Sonosky, Chambers, Sachse, Miller & Munson, LLP COST

Report
Maximizing Revenue and Minimizing Cost
Training Sponsored by
Tribal Self-Governance Advisory Committee
Arlington, VA
Myra M. Munson, J.D., M.S.W.
Sonosky, Chambers, Sachse, Miller & Munson LLP
May 7, 2014
[email protected]
Sonosky, Chambers, Sachse, Miller & Munson, LLP
302 Gold Street, Suite 201, Juneau, AK 99801
907-586-5880
Maximizing Revenue and Minimizing Cost
Webinar Presentation Sponsored by
Tribal Self-Governance Advisory Committee
Arlington, VA
[email protected]
Washington, DC
Myra M. Munson, J.D., M.S.W.
May 7, 2014
Juneau, AK
Anchorage, AK
Albuquerque, NM
San Diego, CA
Where to Start – Consider Roles
Tribes juggle many roles:
• Tribal government
• Health provider
• Employer
OBJECTIVE: To maximize revenue and minimize costs
associated with health care, while achieving
governmental objectives of improving the physical,
spiritual, and economic well-being of members and
community.
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Slide 3
Tribal Opportunities: As a . . .
• Health Provider
• IHCIA § 206 – Third Party Recovery
• IHCIA § 401 – Reimbursement from Medicare, Medicaid & CHIP
• IHCIA § 408 – Right to Reimbursement from Federal Programs,
including VA and DoD under § 405(c)
• ARRA § 5006 – Medicaid Cost-Sharing Protection
• ACA §§ 1402(d) and 2901(a) – Exchange Plan Cost-Sharing Protections
• IHCIA § 813 – FTCA for Services Provided to Non-Beneficiaries
• Electronic Health Record Incentive Payments
• ARRA § 5006 – Deemed Participating PPO by Medicaid Managed Care
Plans and BBA of 1997 – No Mandatory Enrollment of AI/ANs in
Medicaid Managed Care Plans
• ACA § 2202 Medicaid Presumptive Eligibility by Hospitals
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I/T/U Roles and Opportunities
• Purchaser of Health Services/Contract Health Services
• ARRA § 5006 and ACA §§ 1402(d) and 2901(a) – Cost-Sharing
Protections
• ACA § 2901(b) – Payer of Last Resort (25 U.S.C. § 1623(b))
• MMA § 506 – Medicare Like Rates
• Purchaser of Health Coverage for IHS Beneficiaries
•
•
•
•
IHCIA § 402 – Authority to Purchase Coverage or Health Services
ACA Exchange Plan Coverage
Medicare Part D
ACA Exchange Plans
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I/T/U Roles and Opportunities
• Provider of Health Coverage for Employees (Indian and NonIndian)
• IHCIA § 409 – Federal Employee Health Benefit Plan
• ACA Medicaid Expansion
• Direct Delivery of Services
• Advocate for AI/ANs
AND, most of these lists are not complete!!!
There are other opportunities.
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But, Let’s Focus
Most rights are not self-enforcing.
Generating revenue and achieving savings require affirmative
action and constant monitoring.
No one part of the Tribe can do the work in isolation from the
rest.
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Slide 7
Do You Know
Who Is an “Indian” for What Purpose?
See, Handout:
Indian Health Services, Medicaid,
Affordable Care Act:
Who is Eligible for What?
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Questions?
This is your first chance; there will be others.
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Slide 9
You Can’t Collect, If You Don’t Bill
Must haves:
• Billing system or contractor
• Trained staff – coding, compliance, providers,
billers
• Good negotiators
• A business focus
And, even then there are challenges
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Slide 10
Sec. 206 THIRD PARTY RECOVERY
S. 1790 S. 125; 25 U.S.C. § 1621e
*Right to recover reasonable charges (rather than
reasonable expenses) or highest amount the payor would
pay a non-governmental provider
• from insurance companies, HMOs, employee benefit plans, and
tortfeasors, and any other responsible or liable third party
• Allows THOs to use the Federal Medical Care Recovery Act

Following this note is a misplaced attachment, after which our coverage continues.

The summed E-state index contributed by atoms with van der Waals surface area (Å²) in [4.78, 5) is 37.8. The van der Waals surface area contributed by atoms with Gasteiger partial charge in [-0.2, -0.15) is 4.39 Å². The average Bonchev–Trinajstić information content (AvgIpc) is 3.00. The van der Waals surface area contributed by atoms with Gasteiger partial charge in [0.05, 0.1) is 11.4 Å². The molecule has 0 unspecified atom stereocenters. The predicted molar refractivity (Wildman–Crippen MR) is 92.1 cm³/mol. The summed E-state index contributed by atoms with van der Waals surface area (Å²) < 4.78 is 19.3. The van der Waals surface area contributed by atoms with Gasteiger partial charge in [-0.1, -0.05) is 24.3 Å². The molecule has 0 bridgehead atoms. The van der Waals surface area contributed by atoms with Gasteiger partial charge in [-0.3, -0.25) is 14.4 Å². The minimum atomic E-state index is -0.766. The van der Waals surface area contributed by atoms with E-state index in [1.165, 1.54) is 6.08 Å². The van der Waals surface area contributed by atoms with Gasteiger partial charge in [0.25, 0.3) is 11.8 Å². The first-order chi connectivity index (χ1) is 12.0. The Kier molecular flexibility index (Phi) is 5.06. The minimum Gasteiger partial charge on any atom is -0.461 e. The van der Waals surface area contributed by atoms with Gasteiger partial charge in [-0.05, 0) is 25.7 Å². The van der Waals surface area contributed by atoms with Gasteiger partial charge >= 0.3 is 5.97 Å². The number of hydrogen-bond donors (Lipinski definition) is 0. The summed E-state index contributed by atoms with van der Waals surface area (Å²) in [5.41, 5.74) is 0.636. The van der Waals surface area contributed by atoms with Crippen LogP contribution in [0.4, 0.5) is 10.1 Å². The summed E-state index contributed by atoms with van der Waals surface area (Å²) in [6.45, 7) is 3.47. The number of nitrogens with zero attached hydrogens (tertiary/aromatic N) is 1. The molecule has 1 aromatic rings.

• Allows self-insured tribes to authorize payment to IHS
• Allows THO to recover costs and attorney’s fees if prevail
Status: Tribal health programs are increasingly aware of the importance of
pursuing recovery as required by law; many insurers are unaware of the
rules or actively resist. Litigation occurring to enforce tribal rights.
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Slide 11
Some Insurers Don’t Want to Pay
ANTHC v. Premera
Federal District Court for Alaska ruled on Summary
Judgment motion that if an Indian tribe agreed to accept
payments lower than its billed charges by contract (for
example, discounting for preferred provider status), then
the payment contract controls.
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What If There Is No Contract
In the absence of a payment contract, the Court also ruled
that the Indian health program is entitled to the higher of:
(1) its reasonable charges or
(2) an amount higher than its reasonable charges to the
same extent non-governmental providers are entitled to
receive that rate. Minimum payment under Alaska
insurance regulations (80th percentile of charges in the
geographic area) was the example used by the Court in
its decision.
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What Hasn’t Been Ruled On
There is no ruling yet on the extent to which (if any) insurers
can reduce payments because the Indian health program is
not part of its preferred network (some reduce by as much
as 60%) (Premera, for example).
We think this is impermissible since Section 206 (1) allows
recovery of “reasonable charges billed,” not discounted “out
of network” rates, and (2) Section 206 covers managed care
organizations, which by definition require individuals to stay
in network (argument not made yet and not rules on yet).
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What’s Likely to Happen
This litigation will take time. Efforts at mediation failed
completely. Premera is simply not accepting the Court
means what was said in the summary judgment ruling. It
has filed two more motions trying to get the case dismissed.
In the meantime, there has been discovery, and may still
require further litigation about the facts, more motion
practice, and possibly appeals.
Don’t hold your breath!
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What Can You Do?
Keep billing (or start if you’ve stopped). You won’t
get paid if you don’t file a claim.
Keep charges up-to-date. Charges are usually higher
than what insurers pay routinely. You won’t know
what the insurers are paying others, but you can know
about your own charges.
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What Can You Do? continued